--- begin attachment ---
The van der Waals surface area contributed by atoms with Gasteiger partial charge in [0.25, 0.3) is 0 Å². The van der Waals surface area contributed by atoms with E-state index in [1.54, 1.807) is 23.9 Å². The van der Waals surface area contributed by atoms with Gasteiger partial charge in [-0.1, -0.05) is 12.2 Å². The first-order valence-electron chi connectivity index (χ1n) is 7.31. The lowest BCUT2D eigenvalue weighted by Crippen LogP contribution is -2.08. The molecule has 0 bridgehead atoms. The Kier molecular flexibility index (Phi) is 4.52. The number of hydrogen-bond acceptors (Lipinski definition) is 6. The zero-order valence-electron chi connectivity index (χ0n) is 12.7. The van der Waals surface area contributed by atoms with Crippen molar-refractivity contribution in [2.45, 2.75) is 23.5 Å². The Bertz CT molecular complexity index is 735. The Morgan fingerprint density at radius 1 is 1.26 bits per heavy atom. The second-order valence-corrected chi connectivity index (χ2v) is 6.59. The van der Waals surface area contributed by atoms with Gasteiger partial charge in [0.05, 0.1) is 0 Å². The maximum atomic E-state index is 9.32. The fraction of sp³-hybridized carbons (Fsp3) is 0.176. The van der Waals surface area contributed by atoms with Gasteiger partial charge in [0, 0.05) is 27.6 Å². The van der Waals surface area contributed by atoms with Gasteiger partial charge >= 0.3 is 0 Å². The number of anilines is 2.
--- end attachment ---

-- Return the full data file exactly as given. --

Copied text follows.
The van der Waals surface area contributed by atoms with Gasteiger partial charge in [0.25, 0.3) is 0 Å². The van der Waals surface area contributed by atoms with E-state index in [1.54, 1.807) is 23.9 Å². The van der Waals surface area contributed by atoms with Gasteiger partial charge in [-0.1, -0.05) is 12.2 Å². The first-order valence-electron chi connectivity index (χ1n) is 7.31. The lowest BCUT2D eigenvalue weighted by Crippen LogP contribution is -2.08. The molecule has 0 bridgehead atoms. The Kier molecular flexibility index (Phi) is 4.52. The number of hydrogen-bond acceptors (Lipinski definition) is 6. The zero-order valence-electron chi connectivity index (χ0n) is 12.7. The van der Waals surface area contributed by atoms with Crippen molar-refractivity contribution in [2.45, 2.75) is 23.5 Å². The Bertz CT molecular complexity index is 735. The Morgan fingerprint density at radius 1 is 1.26 bits per heavy atom. The second-order valence-corrected chi connectivity index (χ2v) is 6.59. The van der Waals surface area contributed by atoms with Gasteiger partial charge in [0.05, 0.1) is 0 Å². The maximum atomic E-state index is 9.32. The fraction of sp³-hybridized carbons (Fsp3) is 0.176. The van der Waals surface area contributed by atoms with Gasteiger partial charge in [0, 0.05) is 27.6 Å². The van der Waals surface area contributed by atoms with Gasteiger partial charge >= 0.3 is 0 Å². The number of anilines is 2.